I've always enjoyed dismantling things. Deconstruction was a good way of analyzing how things were built by cataloging all the ways I could dismantle or destroy them. I experimented with mechanical systems, electrical circuitry, chemicals and biological systems sometimes coming close to bodily harm. In later years I decided to play it safe and just stick with programming and computer simulation as a convenient channel to enjoy my destructive pursuits. Now getting to the point of this article.
In later articles, I'll start to demonstrate the use of PL/R, the procedural language for PostgreSQL that allows you to program functions in the statistical language and Environment R. To make these examples more useful, I'll be analyzing data generated from PostGIS tests I've been working on for stress testing the upcoming PostGIS 2.0. PostGIS 2.0 is a major and probably the most exciting release for us. Paul Ramsey did a summary talk recently of Past, Present, Future of PostGIS at State of PostGIS FOSS4G Japan http://www.ustream.tv/recorded/10667125 which provides a brief glimpse of what's in store in 2.0.
Of course, no doubt, the attendees at PgDay EU will hear an earful of it from fellow PostGIS core development team members - Mark Cave-Ayland and Olivier Coutin in their - PostGIS 1.5 and beyond: a technical perspective. You won't want to miss the talk Discover PostGIS: GIS for PostgreSQL, by Vincent Picavet or any of Mark's tutorials Intro to PostGIS and Advanced PostGIS. If that were not enough, there are even more PostGIS talks at PgDay Europe: PostGIS , OpenStreetMap, OpenLayers by Hartmut Holzgraefe and PostGIS - das Wo? in der Datenbank (PostGIS the where? in the database) by Stefan Keller.
We are in the middle of gutting out a lot of the PostGIS inside code structure, changing the on disk format. In addition to significant code refactoring, PostGIS 2.0 introduces raster support and true 3D support.
I don't like writing unit tests. Units tests are useful, but too tedious to develop to provide satisfactory code coverage. In PostGIS we have unit tests built with CUnit which many PostGIS development team members take great deal of pride and joy in building. We also have various PostgreSQL specific tests, many of which were built from past bug ticket reports. Such things bore me to tears. I have a different dream. I dream of a world that allows for a more automated way of determining incorrectness. A testing engine that can build itself and find its way. A testing machine that doesn't need as much spoon feeding as unit tests do.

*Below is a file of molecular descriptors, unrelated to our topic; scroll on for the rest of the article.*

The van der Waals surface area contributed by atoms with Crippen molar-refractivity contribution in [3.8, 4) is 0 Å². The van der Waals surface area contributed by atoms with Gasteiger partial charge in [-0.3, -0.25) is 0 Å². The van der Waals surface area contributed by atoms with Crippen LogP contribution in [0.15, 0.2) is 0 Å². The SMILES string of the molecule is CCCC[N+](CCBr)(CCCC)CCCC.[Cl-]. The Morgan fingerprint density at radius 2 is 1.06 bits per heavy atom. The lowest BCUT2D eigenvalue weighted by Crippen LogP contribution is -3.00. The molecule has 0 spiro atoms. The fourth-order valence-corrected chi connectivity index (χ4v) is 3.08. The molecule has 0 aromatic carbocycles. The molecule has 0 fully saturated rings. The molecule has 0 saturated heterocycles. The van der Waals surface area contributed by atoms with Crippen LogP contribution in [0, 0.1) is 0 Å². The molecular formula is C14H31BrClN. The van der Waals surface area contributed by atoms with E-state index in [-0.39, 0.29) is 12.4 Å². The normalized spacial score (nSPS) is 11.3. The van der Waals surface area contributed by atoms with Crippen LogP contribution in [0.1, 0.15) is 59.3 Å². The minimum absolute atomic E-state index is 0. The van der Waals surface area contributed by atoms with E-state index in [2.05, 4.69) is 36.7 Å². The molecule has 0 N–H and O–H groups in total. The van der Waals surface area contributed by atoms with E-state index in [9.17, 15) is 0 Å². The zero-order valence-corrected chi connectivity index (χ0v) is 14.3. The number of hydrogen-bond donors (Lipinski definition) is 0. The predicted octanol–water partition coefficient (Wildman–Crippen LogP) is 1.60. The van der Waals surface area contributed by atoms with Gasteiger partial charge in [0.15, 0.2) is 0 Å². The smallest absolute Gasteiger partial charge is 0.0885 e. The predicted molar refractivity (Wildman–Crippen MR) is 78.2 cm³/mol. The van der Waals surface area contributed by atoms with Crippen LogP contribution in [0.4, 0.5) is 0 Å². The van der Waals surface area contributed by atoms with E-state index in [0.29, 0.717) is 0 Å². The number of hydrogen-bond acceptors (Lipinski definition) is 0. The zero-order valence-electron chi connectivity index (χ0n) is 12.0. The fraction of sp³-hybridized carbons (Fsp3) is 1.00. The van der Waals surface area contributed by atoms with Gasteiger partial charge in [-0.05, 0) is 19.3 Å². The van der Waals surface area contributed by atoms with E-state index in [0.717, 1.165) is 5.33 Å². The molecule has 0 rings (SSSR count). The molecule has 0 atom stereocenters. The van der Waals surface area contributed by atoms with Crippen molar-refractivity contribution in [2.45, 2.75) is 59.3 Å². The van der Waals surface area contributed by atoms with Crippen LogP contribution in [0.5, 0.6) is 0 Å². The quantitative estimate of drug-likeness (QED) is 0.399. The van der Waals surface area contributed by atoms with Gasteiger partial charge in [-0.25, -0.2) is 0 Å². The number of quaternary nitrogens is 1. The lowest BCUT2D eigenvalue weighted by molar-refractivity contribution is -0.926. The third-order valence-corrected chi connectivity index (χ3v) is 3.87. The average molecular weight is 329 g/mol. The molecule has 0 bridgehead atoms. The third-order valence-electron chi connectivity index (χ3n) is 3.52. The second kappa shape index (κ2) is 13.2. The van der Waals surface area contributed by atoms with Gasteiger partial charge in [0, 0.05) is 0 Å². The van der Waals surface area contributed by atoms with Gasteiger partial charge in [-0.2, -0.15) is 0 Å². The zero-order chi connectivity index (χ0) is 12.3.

My general philosophy of life is to always try to kill at least 2 birds with every stone you throw. I write a lot of the PostGIS official documentation, but documentation would be a bit of a waste if it merely existed just for reading by humans. Around when we were developing PostGIS 1.4, I wrote an XSL file that takes our PostGIS doc-book documentation and converts it to a merciless battery of SQL tests by taking a permutation of every function we have documented and a reference example of every kind of geometry we support and cross joining to create a lot of SQL spatial query statements. A damn lot of valid SQL statements that are otherwise non-sensical. Basically, putting the rules of PostGIS and PostgreSQL grammar together with a population of arguments to formulate valid giberrish. I call this a machine gun test because its main intent is to wreak carnage on PostGIS with the intent of finding gaping holes in its armor. It provided much better code coverage than our unit tests, but was childish in its questions -- asking what is the length of a point or what happens if you try to use ST_MakeLine with a polygon and a linestring. Childish is not a bad thing since a lot of PostGIS users ask a lot of childish questions, so our system needs to handle them without crumbling. It was pretty good at detecting crashable areas, particularly when major code changes were happening such as we are doing in PostGIS 2.0 and as we did in PostGIS 1.4.
It also ended up doing a little more than I had planned for it, like raising flags when we had documented functions that had been accidentally or intentionally removed from the code base, functions that worked with certain new geometry types by accident rather than deliberate design, or even errors in our documentation that didn't jive with our codebase in terms of the arguments it claimed should go into the function. The little more, often required some inspection of the test results.
You could use it for regression testing as well by diffing the log outputs from two different versions of PostGIS run on the same server. Diffing two 300 MB test result files and visually comparing was not the most useful way of spending time though it was interesting since you could spot check changes in various GEOS versions etc.
In PostGIS 2.0 I started working on enhancements that would log results success, failure, and timing to a table for easier analysis. I also created an XSL for raster support that would take all the documented raster functions and create a battery of raster tests ALA raster grammar gibberish generator :). Now I'll start analyzing these with R and along the way demonstrate how to use PL/R in PostgreSQL. If you do attend Pg Europe and are interested in learning more about PL/R, then make sure to attend Joe Conway's Advanced analytics with PL/R.